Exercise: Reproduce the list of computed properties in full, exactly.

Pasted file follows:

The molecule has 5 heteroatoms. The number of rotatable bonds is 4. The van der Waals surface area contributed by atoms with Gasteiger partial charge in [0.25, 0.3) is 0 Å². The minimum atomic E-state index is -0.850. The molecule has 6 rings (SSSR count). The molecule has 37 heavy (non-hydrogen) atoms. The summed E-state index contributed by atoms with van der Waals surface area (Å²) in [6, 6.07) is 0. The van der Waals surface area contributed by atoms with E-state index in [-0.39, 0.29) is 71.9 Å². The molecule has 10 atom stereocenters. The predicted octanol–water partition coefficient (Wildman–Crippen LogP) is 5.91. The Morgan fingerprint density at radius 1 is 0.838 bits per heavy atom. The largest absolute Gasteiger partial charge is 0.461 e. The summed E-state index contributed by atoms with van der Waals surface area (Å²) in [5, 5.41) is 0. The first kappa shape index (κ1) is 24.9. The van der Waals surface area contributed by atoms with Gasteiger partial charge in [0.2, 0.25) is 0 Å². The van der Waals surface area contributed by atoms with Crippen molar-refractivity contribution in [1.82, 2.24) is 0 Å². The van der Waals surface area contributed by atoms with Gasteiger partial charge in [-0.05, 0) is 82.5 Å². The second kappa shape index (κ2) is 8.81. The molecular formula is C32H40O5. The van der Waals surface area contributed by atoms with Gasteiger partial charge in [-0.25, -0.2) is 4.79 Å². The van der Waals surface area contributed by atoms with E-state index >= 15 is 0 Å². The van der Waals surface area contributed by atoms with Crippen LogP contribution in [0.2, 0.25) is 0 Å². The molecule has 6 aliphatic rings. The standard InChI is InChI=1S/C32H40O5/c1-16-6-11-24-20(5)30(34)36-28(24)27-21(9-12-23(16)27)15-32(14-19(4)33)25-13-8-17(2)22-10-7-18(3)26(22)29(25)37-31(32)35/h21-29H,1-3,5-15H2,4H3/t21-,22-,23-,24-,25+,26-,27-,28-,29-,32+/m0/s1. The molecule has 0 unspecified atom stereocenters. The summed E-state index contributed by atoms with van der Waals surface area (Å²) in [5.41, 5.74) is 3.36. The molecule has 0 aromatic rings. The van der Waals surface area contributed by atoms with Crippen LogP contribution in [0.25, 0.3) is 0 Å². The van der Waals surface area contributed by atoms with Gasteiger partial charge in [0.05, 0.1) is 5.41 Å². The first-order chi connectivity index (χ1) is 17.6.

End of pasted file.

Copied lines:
The molecule has 5 heteroatoms. The number of rotatable bonds is 4. The van der Waals surface area contributed by atoms with Gasteiger partial charge in [0.25, 0.3) is 0 Å². The minimum atomic E-state index is -0.850. The molecule has 6 rings (SSSR count). The molecule has 37 heavy (non-hydrogen) atoms. The summed E-state index contributed by atoms with van der Waals surface area (Å²) in [6, 6.07) is 0. The van der Waals surface area contributed by atoms with E-state index in [-0.39, 0.29) is 71.9 Å². The molecule has 10 atom stereocenters. The predicted octanol–water partition coefficient (Wildman–Crippen LogP) is 5.91. The Morgan fingerprint density at radius 1 is 0.838 bits per heavy atom. The largest absolute Gasteiger partial charge is 0.461 e. The summed E-state index contributed by atoms with van der Waals surface area (Å²) in [5, 5.41) is 0. The first kappa shape index (κ1) is 24.9. The van der Waals surface area contributed by atoms with Gasteiger partial charge in [0.2, 0.25) is 0 Å². The van der Waals surface area contributed by atoms with Crippen molar-refractivity contribution in [1.82, 2.24) is 0 Å². The van der Waals surface area contributed by atoms with Gasteiger partial charge in [-0.05, 0) is 82.5 Å². The second kappa shape index (κ2) is 8.81. The molecular formula is C32H40O5. The van der Waals surface area contributed by atoms with Gasteiger partial charge in [-0.25, -0.2) is 4.79 Å². The van der Waals surface area contributed by atoms with E-state index >= 15 is 0 Å². The van der Waals surface area contributed by atoms with Crippen LogP contribution in [0.2, 0.25) is 0 Å². The molecule has 6 aliphatic rings. The standard InChI is InChI=1S/C32H40O5/c1-16-6-11-24-20(5)30(34)36-28(24)27-21(9-12-23(16)27)15-32(14-19(4)33)25-13-8-17(2)22-10-7-18(3)26(22)29(25)37-31(32)35/h21-29H,1-3,5-15H2,4H3/t21-,22-,23-,24-,25+,26-,27-,28-,29-,32+/m0/s1. The molecule has 0 unspecified atom stereocenters. The summed E-state index contributed by atoms with van der Waals surface area (Å²) in [5.41, 5.74) is 3.36. The molecule has 0 aromatic rings. The van der Waals surface area contributed by atoms with Crippen LogP contribution in [0.25, 0.3) is 0 Å². The van der Waals surface area contributed by atoms with Gasteiger partial charge in [0.05, 0.1) is 5.41 Å². The first-order chi connectivity index (χ1) is 17.6.